This is the start of some outstanding church interiors, starting with Santa Maria sopra Minerva.
Built on the site of a Roman temple to Minerva, Santa Maria sopra Minerva was built in 1280 in unusually gothic style; the interior is lavish and contains a spectacular ceiling, frescos, carved marble tombs of a couple of Medici popes among others, a Risen Christ statue by Michelangelo and varied works byBernini, Italy’s second favourite sculptor after the big Mike.
The elephant carrying an Egyptian obelisk outside the church is by Bernini, supposedly extolling the virtue of strength supporting wisdom.
The Pantheon was originally a temple dedicated to various gods but later became a church to the one god.
Part of Santa Maria sopra Minerva’s sumptuous interior, with the marble carving to the right by Bernini.
The spectacular Basilica of Ambrogio e Carlo church.
An astonishing marble skeleton by – yes, the inevitable Bernini – inside Santa Maria del Popolo church.
The famous statue of Moses by Michelangelo in Rome’s Basilica di San Pietro in Vincoli.
Scooters rule in Rome.
Due not so much to heavy traffic as very limited parking space scooters are transport du jour but the ubiquitous cobblestones are extremely slippery when wet.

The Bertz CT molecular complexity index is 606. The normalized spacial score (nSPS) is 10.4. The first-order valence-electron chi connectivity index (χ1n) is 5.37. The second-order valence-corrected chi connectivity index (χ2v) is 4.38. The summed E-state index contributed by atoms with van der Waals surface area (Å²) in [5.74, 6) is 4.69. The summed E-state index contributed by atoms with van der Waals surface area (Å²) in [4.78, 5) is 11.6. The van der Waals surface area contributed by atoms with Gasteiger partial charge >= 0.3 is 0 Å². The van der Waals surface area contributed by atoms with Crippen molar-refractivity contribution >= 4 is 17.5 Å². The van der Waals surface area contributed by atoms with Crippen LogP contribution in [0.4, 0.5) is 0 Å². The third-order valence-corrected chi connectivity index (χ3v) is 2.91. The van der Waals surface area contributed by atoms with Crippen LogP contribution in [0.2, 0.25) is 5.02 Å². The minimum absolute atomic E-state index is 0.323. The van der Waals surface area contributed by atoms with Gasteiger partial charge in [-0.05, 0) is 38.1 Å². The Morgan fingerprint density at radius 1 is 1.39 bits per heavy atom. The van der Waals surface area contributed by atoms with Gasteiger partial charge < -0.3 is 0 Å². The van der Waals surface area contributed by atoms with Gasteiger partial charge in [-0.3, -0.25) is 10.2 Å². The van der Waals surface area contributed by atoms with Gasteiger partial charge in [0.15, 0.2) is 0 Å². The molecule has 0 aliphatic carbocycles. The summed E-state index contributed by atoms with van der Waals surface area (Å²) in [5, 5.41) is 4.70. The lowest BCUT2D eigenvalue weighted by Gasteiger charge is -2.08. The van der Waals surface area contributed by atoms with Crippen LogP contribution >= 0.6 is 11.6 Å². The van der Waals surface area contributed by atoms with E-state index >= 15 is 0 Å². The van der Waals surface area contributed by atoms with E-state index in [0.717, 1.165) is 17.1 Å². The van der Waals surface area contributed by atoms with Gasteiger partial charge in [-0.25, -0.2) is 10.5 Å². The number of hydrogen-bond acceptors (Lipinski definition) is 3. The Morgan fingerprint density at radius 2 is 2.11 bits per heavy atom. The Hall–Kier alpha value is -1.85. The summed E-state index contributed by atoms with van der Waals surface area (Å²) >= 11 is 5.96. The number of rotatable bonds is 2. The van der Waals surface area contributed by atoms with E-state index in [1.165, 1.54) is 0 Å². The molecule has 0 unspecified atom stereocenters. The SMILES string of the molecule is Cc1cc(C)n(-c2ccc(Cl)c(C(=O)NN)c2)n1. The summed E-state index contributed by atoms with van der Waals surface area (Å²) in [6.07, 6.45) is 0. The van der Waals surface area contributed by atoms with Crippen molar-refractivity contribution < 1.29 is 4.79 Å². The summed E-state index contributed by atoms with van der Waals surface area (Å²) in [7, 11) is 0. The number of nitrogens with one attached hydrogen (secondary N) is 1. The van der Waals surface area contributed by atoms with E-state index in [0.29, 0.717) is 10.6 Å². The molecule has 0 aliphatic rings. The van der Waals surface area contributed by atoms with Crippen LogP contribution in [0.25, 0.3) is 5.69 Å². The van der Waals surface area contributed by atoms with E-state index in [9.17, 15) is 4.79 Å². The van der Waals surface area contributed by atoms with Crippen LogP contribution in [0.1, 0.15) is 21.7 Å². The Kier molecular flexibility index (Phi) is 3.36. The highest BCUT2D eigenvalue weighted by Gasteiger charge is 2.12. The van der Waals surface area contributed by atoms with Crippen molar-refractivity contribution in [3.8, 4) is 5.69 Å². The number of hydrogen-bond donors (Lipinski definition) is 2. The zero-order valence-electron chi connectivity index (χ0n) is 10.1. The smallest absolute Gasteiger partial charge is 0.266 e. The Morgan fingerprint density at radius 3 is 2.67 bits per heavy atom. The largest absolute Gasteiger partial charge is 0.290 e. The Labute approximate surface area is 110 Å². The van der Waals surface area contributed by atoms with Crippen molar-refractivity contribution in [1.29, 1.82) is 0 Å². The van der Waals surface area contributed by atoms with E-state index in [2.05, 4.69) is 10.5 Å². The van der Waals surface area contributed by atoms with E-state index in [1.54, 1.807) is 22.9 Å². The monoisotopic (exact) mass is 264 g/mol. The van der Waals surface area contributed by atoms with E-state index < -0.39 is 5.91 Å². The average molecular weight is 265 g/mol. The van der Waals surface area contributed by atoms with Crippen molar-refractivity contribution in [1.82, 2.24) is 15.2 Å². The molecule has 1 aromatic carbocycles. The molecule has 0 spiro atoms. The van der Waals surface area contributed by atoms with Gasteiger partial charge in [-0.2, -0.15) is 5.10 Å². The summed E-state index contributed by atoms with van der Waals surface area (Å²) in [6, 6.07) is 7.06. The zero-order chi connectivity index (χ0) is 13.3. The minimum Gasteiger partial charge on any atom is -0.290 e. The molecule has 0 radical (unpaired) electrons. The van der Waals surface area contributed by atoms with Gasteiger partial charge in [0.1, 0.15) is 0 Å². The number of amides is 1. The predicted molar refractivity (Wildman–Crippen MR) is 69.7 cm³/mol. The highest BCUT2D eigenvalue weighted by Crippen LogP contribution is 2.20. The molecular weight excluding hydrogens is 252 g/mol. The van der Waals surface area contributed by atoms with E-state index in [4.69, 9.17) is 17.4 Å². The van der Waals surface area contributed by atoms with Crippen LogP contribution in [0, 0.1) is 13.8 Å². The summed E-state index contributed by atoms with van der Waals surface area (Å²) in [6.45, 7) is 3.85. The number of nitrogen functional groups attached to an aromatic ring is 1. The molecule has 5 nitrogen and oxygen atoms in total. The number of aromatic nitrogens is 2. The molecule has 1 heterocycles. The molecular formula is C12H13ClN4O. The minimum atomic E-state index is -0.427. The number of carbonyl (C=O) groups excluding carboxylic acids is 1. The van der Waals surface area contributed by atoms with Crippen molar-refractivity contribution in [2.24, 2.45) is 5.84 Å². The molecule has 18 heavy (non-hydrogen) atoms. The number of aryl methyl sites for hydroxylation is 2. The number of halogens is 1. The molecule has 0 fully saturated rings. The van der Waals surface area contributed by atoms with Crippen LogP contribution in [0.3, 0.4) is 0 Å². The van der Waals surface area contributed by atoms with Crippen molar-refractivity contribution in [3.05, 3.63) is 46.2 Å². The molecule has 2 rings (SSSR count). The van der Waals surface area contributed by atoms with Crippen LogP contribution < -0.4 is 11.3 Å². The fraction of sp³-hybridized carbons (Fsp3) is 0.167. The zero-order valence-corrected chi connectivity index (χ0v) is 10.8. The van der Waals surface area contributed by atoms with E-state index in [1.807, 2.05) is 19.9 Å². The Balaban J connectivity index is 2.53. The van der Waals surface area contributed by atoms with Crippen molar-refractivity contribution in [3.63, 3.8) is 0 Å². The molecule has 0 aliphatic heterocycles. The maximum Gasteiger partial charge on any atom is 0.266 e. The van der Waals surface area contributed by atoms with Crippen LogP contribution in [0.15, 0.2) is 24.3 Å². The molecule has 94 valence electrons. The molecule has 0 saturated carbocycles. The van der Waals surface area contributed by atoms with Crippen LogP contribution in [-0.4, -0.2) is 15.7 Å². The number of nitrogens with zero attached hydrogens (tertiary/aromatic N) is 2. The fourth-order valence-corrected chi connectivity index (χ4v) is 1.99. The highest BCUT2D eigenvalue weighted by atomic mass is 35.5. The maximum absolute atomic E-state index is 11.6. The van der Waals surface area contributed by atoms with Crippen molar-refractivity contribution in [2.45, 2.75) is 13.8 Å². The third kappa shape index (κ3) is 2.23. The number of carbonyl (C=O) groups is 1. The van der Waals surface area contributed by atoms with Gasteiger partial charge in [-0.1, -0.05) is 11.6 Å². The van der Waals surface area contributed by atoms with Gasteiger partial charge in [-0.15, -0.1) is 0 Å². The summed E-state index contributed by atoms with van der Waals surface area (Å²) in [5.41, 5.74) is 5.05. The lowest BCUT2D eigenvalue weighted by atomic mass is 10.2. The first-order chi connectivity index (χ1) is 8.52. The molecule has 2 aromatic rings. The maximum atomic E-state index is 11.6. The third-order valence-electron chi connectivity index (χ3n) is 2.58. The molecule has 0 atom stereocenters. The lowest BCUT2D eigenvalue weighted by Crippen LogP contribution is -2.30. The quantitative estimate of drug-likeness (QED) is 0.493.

The centre of the city appears to have neither underground car parks (afraid of what they might find down there? ) nor multistorey or even old style surface parks though a few small, expensive indoor parks exist.
Since ‘imaginative’ street parking is thus sine qua non the fashionistas have taken to short-ass Smart cars, so, for example, the Trastevere bistro area that gets packed at night sees a huge ratio of Smarts over regular motors, mostly parked nose-in to the kerb.
We have no documented evidence what this unpleasant lighting-support critter is but Starcraft game players are of the opinion that it’s a deformed infant mutalisk.
Shopping in Rome, expensive? Not compared to Paris or London, yet excellent quality, dramatic colours and unique Italian designs.
Rome offers some stunning high quality goods in original and imaginative designs and fantastic varieties of colours. Shoes, gloves and other leatherwear, cotton clothing, kitchenware, all stylish but reasonably priced.
When entering or leaving shops, bars it’s traditional etiquette to say ‘buon giorno’ in the morning or ‘buona sera’ in the afternoon or evening ( it covers both hello and goodbye). ‘Ciao’ is informal, for use with friends, young people or kids, or among work colleagues. If somebody thanks you by saying ‘grazie’ it’s polite to say ‘prego’ (you’re welcome) in return.
For good value try the market in Piazza Testaccio which offers a mass of stalls selling good-quality shoes and bags at knock-down prices.
You will need to sift carefully to find quality at the Porta Portese flea market, which unfolds along Via Portuense. It’s entertaining and atmospheric but watch out for pickpockets.